As you rightly say my story depicts the lives and problems of immigrants in the Diaspora. From my point of view they should be my first focus to market my movie. Instead, is the opposite, there are more Europeans at our premieres than Africans. I strongly believe the moment this barrier is overcome, we shall be in the position to market our movies worldwide.
I just came back from Athens where I presented my latest film Minister at the Nigeria – Greece Business Summit organized by (NIDOE) Nigeria in Diaspora Organization Europe, at the Athens chamber of commerce and Development.
Believe me, fourteen countries across Europe were present with their representatives, so it was a huge opportunity to meet different professionals who will now carry the message across their respective countries.
Making a movie as we know is not an easy task as I said earlier on, but the important thing is identifying what I want and how to overcome the obstacles ahead me, just as if I am the hero in the film. I consider my self as one of the fortunate immigrants who flew into this country for the purpose of studies with the governments schorlaship in a period which I would call the good days in my country.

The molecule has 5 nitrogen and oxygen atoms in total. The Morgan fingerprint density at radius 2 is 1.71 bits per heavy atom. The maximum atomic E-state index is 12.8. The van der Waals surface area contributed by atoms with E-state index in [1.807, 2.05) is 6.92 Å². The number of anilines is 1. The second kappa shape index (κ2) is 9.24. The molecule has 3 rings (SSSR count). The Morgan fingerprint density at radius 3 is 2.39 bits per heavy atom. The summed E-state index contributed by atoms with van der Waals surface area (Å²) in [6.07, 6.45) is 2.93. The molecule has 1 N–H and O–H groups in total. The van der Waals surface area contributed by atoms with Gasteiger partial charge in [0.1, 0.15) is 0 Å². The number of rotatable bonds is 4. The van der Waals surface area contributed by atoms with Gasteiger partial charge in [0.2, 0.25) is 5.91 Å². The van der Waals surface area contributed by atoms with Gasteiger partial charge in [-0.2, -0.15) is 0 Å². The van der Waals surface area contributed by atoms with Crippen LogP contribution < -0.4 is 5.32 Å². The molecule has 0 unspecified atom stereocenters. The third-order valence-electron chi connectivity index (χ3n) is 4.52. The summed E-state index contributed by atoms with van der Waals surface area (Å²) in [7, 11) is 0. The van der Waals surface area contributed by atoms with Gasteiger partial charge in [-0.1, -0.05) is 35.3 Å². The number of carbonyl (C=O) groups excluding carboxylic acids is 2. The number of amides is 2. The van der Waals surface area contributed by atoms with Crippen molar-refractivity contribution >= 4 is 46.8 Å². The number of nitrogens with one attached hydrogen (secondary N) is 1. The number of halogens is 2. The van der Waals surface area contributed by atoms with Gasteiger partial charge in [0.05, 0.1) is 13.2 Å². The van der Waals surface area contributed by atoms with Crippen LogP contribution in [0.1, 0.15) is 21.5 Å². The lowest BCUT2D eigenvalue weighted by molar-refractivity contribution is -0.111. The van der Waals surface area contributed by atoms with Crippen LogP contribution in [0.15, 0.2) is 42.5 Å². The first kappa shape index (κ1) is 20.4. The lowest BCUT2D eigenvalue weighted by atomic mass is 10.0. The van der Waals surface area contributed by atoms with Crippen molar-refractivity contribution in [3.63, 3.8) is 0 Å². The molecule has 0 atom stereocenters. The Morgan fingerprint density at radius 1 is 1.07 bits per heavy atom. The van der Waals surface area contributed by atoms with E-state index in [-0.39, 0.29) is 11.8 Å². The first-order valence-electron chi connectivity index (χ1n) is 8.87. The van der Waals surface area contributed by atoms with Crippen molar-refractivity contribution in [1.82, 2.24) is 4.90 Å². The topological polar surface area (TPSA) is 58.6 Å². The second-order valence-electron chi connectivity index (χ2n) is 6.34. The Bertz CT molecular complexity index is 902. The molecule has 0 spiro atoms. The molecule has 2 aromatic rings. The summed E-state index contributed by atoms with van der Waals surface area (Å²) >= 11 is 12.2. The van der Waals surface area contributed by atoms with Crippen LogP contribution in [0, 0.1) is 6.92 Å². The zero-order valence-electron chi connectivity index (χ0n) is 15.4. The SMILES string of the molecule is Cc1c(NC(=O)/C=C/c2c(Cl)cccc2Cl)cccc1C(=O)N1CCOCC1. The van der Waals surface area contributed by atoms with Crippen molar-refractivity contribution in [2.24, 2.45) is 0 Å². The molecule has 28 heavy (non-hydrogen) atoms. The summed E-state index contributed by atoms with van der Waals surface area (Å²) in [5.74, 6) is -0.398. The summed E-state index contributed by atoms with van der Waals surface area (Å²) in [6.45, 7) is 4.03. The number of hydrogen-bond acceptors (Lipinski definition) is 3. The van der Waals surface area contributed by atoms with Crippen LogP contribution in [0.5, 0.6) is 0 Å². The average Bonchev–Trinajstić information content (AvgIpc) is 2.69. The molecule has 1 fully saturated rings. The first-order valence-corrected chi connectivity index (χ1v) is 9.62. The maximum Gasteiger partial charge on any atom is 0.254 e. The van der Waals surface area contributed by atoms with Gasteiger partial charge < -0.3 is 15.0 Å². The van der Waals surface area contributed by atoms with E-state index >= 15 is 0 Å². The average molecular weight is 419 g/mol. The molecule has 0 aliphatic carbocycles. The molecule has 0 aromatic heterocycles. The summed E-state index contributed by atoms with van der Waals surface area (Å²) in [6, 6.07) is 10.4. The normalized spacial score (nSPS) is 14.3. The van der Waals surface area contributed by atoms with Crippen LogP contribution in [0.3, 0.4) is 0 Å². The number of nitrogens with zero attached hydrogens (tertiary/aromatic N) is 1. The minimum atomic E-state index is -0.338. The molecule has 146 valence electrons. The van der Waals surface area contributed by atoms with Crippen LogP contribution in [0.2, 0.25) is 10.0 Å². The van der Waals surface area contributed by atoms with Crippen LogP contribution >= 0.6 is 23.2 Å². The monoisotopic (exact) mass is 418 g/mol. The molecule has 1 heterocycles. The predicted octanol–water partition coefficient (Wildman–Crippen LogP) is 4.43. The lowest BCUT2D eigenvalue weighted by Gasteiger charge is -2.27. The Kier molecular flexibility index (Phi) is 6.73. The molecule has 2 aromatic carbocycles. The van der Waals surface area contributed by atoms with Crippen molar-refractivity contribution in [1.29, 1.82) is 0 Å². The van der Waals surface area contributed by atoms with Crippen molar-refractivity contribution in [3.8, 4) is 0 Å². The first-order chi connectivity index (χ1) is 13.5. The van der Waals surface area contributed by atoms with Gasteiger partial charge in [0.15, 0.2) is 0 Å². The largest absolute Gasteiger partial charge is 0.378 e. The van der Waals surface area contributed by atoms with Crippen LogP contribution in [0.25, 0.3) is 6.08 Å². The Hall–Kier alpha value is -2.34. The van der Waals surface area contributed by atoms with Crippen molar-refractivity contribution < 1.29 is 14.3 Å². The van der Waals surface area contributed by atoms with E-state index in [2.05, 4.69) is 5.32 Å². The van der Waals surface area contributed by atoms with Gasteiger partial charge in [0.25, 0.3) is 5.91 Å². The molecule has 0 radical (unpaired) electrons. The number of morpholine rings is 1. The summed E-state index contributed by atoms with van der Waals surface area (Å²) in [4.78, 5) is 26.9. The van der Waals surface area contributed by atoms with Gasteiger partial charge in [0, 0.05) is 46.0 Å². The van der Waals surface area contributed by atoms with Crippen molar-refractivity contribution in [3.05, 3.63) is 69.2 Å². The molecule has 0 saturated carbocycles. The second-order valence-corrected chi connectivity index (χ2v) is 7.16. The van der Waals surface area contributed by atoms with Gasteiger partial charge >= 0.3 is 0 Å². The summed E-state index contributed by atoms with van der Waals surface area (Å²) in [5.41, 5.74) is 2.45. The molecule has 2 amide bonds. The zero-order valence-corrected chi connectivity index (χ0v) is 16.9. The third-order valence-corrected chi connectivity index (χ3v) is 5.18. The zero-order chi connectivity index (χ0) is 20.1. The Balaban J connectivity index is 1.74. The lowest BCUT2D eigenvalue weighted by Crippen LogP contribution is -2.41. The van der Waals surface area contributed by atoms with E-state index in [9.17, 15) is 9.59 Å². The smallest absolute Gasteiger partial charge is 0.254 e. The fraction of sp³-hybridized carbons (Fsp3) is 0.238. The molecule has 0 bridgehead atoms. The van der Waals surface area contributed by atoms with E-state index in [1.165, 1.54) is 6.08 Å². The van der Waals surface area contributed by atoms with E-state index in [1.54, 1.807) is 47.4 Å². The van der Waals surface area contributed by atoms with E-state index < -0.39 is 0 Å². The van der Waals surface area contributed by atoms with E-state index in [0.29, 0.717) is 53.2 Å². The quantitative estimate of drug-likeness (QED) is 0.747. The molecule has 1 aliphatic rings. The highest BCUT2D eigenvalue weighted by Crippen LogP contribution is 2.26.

Today I see corpses of immigrants that flow like water in the mediterenean sea, most of them from my country, some survive, but soon face the obstacles of racism etc.. African countries widely open their doors for foreigners to come and develop their infrastructures, while the Africans are seen as a threat when they cross the borders.
I have lived in Europe for such a long time and had the opportunity to travel around the world. So my movies are based on social problems in order to tell the world that an African immigrant is not a threat to anyone, instead he’s the one that is been raped off his rights. My two feature movies are based on the Africans who are already integrated to the system, they contribute immensely to the economy. So how can an African immigrant be of threat.
My two movies have been independently produced. I remember to have been confronted with this same question in an interview. I said we received no money from financial or governmental institutions. I am the sole producer of Ben Kross, it is a low budget film. I played several roles, writer, protagonist actor, director and music. My special thanks will always go to all the volunteers that make the film a success.